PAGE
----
This paper aims to shed light on one particularly obscure group: the intermediate ranks of civil servants in the French préfectures and sous-préfectures (chief of division, head clerks, and secretaries). All these agents were under the authority of high-ranking civil servants of the préfecture (préfet, sous-préfet and secretary general) but also had some managerial responsibilities themselves. An analysis of their activity demonstrates that they played an increasingly strategic role in the service of the préfectures since their technical competence increased as the managerial element of their position became more important. At the same time, their lack of national status, which was also the lot of their subordinates, thwarted their self-assertion as a separate group. They had very few opportunities to develop their careers, and the departmental basis of their legal status made it difficult for them to organize collectively. Hence we may wonder what distinguished them from “mere employees.” Among the answers would be the difference in the officers’ salaries and the awarding of medals and titles to them as an important symbolic compensation. Ultimately, the history of these “officers” of the préfectures is a good example of the lag between French law and factual reality. This history also shows that the emergence of intermediate administrative groups in the nineteenth century was a more complex phenomenon than it first appears to be, and hence deserves careful reevaluation.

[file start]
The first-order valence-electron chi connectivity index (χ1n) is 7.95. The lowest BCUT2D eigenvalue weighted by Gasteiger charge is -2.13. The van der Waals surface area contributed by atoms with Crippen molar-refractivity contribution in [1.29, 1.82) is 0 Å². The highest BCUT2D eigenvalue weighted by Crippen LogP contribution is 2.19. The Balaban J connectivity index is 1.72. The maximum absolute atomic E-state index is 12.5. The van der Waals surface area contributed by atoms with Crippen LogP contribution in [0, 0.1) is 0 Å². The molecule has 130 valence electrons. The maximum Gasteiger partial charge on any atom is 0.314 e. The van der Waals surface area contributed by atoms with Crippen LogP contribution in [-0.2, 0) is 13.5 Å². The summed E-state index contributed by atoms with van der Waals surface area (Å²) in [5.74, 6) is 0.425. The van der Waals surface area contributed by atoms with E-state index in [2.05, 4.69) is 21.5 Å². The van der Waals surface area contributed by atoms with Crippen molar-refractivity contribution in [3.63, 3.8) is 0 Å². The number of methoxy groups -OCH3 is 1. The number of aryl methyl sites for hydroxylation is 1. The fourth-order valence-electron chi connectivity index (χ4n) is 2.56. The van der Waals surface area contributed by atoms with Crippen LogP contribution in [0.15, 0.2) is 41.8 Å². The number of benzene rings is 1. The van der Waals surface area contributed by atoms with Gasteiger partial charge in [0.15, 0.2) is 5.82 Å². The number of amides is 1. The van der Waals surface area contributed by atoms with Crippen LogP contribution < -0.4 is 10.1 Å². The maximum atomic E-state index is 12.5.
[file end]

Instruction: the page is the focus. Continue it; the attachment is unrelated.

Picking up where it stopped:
By Jean Le Bihan